The next night, the 3-hour edition of Raw featured McMahon in an empty arena, explaining to the people at home that the Benoits were found dead at their home. Without any details, they had sent the crowd home and instead played a mix of Benoit career highlights and eulogies from various WWE employees. As Chris Masters said in an interview years later, there was an underlying feeling in the locker room of what really happened, but nobody was able to speak up because if you’re wrong, you’re the biggest dirtbag ever. When William Regal said his words on Benoit, he seemed less saddened and more distant and disturbed, refusing to say more than that he was a great performer. As the show went on, more details came out and the hosts Jim Ross and Jerry Lawler appeared more and more distracted. On the following night’s ECW, McMahon started the show to apologize about doing that Raw having now known the truth, then promised that they’d never mention Benoit’s name again.

At least positive things came from the horror. While the media blamed steroid use for his mental breakdown, an autopsy showed that it was massive brain damage from years of performing and taking lots of hits to the head. Since then, WWE has been far more careful about head trauma, outright banning chairshots to the skull and moves like it. Benoit’s legacy is often debated by fans. Some can never bring themselves to sit through his matches in light of his final days while others are able to still enjoy them for what they were.

WWE’s incarnation of ECW went on to become a really enjoyable TV show, albeit with declining ratings due to its lack of importance when compared to Raw and Smackdown. Still, it gave a shot in the arm to wrestlers who needed a new coat of paint and introduced a lot of names who would go on to have success on WWE’s main roster. It ended up being cancelled and replaced with NXT, a staged reality show based on rookie wrestlers earning a spot on the roster. The fifth season, which had become online-only, mutated from being a contest to being just another show where the lower members of the roster could do their own thing and be weird because nobody’s watching anyway. At least, nobody in charge.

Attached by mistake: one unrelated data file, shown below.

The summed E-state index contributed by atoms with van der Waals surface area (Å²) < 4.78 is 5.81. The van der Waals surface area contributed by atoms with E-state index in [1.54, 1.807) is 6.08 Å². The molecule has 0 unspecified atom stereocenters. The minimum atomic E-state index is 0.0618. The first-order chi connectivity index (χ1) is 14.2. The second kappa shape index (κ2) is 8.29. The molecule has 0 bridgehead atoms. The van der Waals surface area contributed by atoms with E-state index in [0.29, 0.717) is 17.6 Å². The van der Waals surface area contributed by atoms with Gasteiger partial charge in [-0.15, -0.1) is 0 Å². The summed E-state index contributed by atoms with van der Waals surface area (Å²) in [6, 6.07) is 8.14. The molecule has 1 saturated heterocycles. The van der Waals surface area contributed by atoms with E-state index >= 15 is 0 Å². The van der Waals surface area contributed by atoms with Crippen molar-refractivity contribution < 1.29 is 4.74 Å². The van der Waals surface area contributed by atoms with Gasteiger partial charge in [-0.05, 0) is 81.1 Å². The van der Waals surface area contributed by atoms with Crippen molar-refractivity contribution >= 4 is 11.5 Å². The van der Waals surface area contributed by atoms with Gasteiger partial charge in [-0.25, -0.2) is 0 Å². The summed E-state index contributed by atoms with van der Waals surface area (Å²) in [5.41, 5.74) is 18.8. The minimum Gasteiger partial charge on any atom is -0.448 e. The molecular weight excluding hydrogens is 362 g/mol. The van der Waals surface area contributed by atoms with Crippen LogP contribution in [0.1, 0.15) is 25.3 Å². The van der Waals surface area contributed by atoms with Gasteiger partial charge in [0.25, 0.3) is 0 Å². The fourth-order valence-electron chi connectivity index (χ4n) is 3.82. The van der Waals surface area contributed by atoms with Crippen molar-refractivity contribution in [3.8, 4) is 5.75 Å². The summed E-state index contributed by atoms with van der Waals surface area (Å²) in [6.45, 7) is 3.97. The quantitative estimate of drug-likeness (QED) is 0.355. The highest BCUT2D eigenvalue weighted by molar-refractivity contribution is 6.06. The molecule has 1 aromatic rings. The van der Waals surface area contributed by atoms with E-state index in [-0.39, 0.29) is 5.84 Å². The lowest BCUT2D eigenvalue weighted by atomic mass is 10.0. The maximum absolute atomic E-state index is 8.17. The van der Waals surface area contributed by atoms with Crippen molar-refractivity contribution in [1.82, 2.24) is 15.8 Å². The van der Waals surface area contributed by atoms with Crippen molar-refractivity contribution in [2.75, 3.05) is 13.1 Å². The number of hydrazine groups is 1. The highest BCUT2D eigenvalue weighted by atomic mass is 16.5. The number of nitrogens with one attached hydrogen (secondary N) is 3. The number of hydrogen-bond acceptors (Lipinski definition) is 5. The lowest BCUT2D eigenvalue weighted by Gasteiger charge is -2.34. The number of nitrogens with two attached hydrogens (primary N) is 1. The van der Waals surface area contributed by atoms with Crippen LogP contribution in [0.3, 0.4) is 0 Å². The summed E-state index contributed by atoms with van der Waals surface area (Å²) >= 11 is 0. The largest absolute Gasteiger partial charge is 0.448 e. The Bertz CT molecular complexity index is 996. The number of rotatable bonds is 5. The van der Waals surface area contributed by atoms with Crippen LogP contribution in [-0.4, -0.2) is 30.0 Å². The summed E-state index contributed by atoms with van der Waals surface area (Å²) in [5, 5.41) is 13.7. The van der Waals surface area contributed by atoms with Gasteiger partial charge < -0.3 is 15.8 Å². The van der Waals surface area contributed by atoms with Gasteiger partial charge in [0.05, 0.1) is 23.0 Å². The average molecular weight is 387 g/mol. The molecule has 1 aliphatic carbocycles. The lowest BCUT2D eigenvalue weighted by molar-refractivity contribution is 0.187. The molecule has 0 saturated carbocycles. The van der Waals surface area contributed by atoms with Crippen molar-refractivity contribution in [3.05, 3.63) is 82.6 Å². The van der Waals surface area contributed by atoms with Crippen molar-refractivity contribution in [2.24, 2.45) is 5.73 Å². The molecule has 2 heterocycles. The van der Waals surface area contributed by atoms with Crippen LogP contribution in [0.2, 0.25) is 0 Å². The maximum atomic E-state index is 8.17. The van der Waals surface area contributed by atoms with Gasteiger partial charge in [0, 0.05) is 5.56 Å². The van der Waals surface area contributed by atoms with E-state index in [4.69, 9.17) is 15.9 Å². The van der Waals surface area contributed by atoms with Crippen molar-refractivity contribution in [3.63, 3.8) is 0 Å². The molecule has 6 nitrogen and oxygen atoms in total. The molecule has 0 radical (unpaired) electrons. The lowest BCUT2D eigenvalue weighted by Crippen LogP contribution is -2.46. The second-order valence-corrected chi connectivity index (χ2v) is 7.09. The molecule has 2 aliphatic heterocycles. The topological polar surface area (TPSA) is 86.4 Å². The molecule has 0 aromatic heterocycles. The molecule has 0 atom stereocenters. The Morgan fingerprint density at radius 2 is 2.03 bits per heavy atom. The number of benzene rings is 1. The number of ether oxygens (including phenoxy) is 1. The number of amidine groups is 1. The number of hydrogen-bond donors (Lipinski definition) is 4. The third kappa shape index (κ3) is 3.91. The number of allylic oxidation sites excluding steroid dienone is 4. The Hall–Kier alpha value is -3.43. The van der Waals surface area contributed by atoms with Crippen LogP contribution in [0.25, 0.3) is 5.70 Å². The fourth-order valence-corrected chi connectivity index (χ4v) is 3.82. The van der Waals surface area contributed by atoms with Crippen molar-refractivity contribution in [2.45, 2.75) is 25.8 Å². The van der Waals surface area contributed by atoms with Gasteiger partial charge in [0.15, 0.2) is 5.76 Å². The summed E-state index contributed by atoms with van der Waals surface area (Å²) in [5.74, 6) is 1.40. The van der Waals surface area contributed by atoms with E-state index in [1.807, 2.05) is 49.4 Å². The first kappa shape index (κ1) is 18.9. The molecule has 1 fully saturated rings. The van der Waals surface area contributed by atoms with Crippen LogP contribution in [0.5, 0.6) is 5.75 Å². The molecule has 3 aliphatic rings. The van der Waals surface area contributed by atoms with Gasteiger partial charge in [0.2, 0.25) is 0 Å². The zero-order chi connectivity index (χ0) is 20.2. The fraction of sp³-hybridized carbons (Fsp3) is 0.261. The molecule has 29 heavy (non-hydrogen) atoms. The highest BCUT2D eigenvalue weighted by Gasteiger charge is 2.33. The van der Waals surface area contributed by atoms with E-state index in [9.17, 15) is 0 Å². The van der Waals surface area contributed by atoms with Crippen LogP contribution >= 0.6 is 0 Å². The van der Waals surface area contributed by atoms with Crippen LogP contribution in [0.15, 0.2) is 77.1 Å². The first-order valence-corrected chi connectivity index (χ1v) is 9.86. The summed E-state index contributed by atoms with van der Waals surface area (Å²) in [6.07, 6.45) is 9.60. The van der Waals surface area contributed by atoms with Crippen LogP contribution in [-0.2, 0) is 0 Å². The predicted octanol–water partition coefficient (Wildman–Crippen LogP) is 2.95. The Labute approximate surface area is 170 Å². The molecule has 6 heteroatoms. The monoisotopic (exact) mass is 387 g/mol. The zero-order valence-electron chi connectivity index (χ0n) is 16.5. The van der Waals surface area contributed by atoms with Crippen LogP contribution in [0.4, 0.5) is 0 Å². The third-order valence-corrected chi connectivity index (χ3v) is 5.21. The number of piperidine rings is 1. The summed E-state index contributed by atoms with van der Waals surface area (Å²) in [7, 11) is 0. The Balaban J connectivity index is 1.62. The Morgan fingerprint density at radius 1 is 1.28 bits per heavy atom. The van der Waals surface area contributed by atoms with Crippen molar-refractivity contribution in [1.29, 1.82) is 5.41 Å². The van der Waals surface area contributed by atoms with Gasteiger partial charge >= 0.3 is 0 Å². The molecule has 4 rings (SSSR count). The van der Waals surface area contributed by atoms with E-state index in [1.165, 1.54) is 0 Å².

Back to Bobby Lashley, he left the company shortly after due to disagreements with WWE writer Michael Hayes, who has been speculated as having a racist streak. Lashley had been pushed from day one and even feuded directly with Vince McMahon at the end of his run, so McMahon was furious at him leaving. Between this and the Lesnar situation, McMahon punished the roster for years to come. Whenever a wrestler would start to pick up steam with the crowd, the writers would have him suddenly de-pushed for the sake of initiation. For instance, a wrestler Kaval got very popular because of his unique and crisp in-ring style. He started losing a lot and openly complained about his treatment on Twitter. He ended up being let go. This habit has cost the WWE in the longrun as they’ve had a hard time creating new stars and only succeeded in discrediting certain hopefuls.

One guy able to succeed in spite of all of this was CM Punk. Punk was a big name in the independent scene and #1 guy in ROH. As a heel, he took part in a final storyline in ROH where he publicly talked about signing with WWE and threatened to leave ROH with their title in his hands. Now, WWE had since taken up another bad habit of constantly changing wrestler names upon joining the company. That way, if the wrestler was to leave, they would have to go by a less-recognizable ring name when performing elsewhere. For instance, indy star Bryan Danielson (his real name) joined WWE and became Daniel Bryan. Back when he was still with the company, Paul Heyman pulled a lot of strings to make sure that CM Punk would get to keep his iconic name. Punk was never meant to go anywhere, mainly due to the company’s distaste for anyone who became a big name from the indies, much like Daniel Bryan and Kaval. And believe me, Punk had enough of a reputation as shown when making early WWE appearances in the Hammerstein Ballroom and the Wachovia Center, where knowledgeable ROH fans loudly chanted his name. Rather than capitalize on this popularity and acknowledge that a wrestler on their roster had a following for something that happened in another federation, the company chose to hold him down, leading to multiple reports that he was in “the doghouse” for years.

The reason he ended up succeeding, outside of straight-up hard work, is pretty funny. You see, Punk is straight edge, meaning he doesn’t do drugs or alcohol. It isn’t just a part of his act. There are a couple instances where he ended up winning some kind of championship because the guy originally meant to win ended up getting suspended for drug use and Punk got the victory out of default.